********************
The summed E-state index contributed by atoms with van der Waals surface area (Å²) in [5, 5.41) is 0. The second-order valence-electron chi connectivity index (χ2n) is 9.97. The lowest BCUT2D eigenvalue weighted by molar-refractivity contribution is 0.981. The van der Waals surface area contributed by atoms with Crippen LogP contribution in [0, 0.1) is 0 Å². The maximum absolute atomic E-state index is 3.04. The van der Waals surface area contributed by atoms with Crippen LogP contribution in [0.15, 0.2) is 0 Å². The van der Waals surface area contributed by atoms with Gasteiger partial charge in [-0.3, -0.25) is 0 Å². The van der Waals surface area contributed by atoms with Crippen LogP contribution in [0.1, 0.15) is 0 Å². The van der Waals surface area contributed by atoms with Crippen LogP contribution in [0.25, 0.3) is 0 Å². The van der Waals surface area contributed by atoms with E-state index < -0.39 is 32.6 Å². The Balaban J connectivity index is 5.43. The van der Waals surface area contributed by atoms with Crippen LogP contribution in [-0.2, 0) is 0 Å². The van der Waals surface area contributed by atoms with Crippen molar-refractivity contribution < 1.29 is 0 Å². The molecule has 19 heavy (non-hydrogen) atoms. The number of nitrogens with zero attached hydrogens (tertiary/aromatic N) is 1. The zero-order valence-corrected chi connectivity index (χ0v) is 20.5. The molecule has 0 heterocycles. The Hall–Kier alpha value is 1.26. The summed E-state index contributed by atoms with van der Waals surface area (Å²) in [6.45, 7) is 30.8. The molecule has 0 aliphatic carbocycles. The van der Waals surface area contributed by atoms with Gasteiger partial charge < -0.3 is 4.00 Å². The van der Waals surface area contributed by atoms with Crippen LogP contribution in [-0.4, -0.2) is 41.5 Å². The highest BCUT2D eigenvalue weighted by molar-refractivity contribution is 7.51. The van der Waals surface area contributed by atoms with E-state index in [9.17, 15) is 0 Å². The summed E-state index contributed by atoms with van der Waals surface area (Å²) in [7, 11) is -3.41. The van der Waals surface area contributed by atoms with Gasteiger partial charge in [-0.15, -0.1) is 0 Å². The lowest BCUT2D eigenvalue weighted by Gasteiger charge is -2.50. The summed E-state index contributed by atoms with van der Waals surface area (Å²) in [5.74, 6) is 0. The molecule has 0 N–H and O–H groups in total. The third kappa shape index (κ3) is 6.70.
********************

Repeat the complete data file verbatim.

The summed E-state index contributed by atoms with van der Waals surface area (Å²) in [5, 5.41) is 0. The second-order valence-electron chi connectivity index (χ2n) is 9.97. The lowest BCUT2D eigenvalue weighted by molar-refractivity contribution is 0.981. The van der Waals surface area contributed by atoms with Crippen LogP contribution in [0, 0.1) is 0 Å². The maximum absolute atomic E-state index is 3.04. The van der Waals surface area contributed by atoms with Crippen LogP contribution in [0.15, 0.2) is 0 Å². The van der Waals surface area contributed by atoms with Gasteiger partial charge in [-0.3, -0.25) is 0 Å². The van der Waals surface area contributed by atoms with Crippen LogP contribution in [0.1, 0.15) is 0 Å². The van der Waals surface area contributed by atoms with Crippen LogP contribution in [0.25, 0.3) is 0 Å². The van der Waals surface area contributed by atoms with E-state index < -0.39 is 32.6 Å². The Balaban J connectivity index is 5.43. The van der Waals surface area contributed by atoms with Crippen LogP contribution in [-0.2, 0) is 0 Å². The van der Waals surface area contributed by atoms with Crippen molar-refractivity contribution < 1.29 is 0 Å². The molecule has 19 heavy (non-hydrogen) atoms. The number of nitrogens with zero attached hydrogens (tertiary/aromatic N) is 1. The zero-order valence-corrected chi connectivity index (χ0v) is 20.5. The molecule has 0 heterocycles. The Hall–Kier alpha value is 1.26. The summed E-state index contributed by atoms with van der Waals surface area (Å²) in [6.45, 7) is 30.8. The molecule has 0 aliphatic carbocycles. The van der Waals surface area contributed by atoms with Gasteiger partial charge < -0.3 is 4.00 Å². The van der Waals surface area contributed by atoms with Crippen LogP contribution in [-0.4, -0.2) is 41.5 Å². The highest BCUT2D eigenvalue weighted by molar-refractivity contribution is 7.51. The van der Waals surface area contributed by atoms with E-state index in [9.17, 15) is 0 Å². The summed E-state index contributed by atoms with van der Waals surface area (Å²) in [7, 11) is -3.41. The van der Waals surface area contributed by atoms with Gasteiger partial charge in [-0.15, -0.1) is 0 Å². The lowest BCUT2D eigenvalue weighted by Gasteiger charge is -2.50. The summed E-state index contributed by atoms with van der Waals surface area (Å²) in [5.74, 6) is 0. The molecule has 0 N–H and O–H groups in total. The third kappa shape index (κ3) is 6.70.